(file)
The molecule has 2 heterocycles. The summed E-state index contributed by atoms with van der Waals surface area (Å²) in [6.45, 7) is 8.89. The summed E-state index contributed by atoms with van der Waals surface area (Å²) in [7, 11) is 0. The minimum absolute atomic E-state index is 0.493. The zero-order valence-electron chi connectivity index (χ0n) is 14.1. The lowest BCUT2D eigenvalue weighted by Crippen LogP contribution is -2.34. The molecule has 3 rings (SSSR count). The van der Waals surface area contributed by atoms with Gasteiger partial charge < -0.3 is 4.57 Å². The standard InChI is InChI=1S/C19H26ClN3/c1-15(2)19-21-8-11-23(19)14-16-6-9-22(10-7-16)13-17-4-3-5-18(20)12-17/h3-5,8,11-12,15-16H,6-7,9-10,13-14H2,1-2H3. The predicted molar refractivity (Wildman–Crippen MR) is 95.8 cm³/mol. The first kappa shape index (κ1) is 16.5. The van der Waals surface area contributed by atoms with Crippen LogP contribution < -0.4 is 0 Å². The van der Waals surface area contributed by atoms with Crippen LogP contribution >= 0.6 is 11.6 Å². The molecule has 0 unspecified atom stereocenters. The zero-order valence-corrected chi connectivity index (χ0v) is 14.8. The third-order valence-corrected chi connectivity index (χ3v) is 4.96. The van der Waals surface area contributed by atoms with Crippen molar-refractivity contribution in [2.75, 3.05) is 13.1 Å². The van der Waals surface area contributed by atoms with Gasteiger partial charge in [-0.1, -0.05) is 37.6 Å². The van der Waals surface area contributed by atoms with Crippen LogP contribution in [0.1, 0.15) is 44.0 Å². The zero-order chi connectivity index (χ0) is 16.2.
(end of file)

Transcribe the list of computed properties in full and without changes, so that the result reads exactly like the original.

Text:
The molecule has 2 heterocycles. The summed E-state index contributed by atoms with van der Waals surface area (Å²) in [6.45, 7) is 8.89. The summed E-state index contributed by atoms with van der Waals surface area (Å²) in [7, 11) is 0. The minimum absolute atomic E-state index is 0.493. The zero-order valence-electron chi connectivity index (χ0n) is 14.1. The lowest BCUT2D eigenvalue weighted by Crippen LogP contribution is -2.34. The molecule has 3 rings (SSSR count). The van der Waals surface area contributed by atoms with Gasteiger partial charge < -0.3 is 4.57 Å². The standard InChI is InChI=1S/C19H26ClN3/c1-15(2)19-21-8-11-23(19)14-16-6-9-22(10-7-16)13-17-4-3-5-18(20)12-17/h3-5,8,11-12,15-16H,6-7,9-10,13-14H2,1-2H3. The predicted molar refractivity (Wildman–Crippen MR) is 95.8 cm³/mol. The first kappa shape index (κ1) is 16.5. The van der Waals surface area contributed by atoms with Crippen LogP contribution < -0.4 is 0 Å². The van der Waals surface area contributed by atoms with Crippen LogP contribution >= 0.6 is 11.6 Å². The molecule has 0 unspecified atom stereocenters. The zero-order valence-corrected chi connectivity index (χ0v) is 14.8. The third-order valence-corrected chi connectivity index (χ3v) is 4.96. The van der Waals surface area contributed by atoms with Crippen molar-refractivity contribution in [2.75, 3.05) is 13.1 Å². The van der Waals surface area contributed by atoms with Gasteiger partial charge in [-0.1, -0.05) is 37.6 Å². The van der Waals surface area contributed by atoms with Crippen LogP contribution in [0.1, 0.15) is 44.0 Å². The zero-order chi connectivity index (χ0) is 16.2.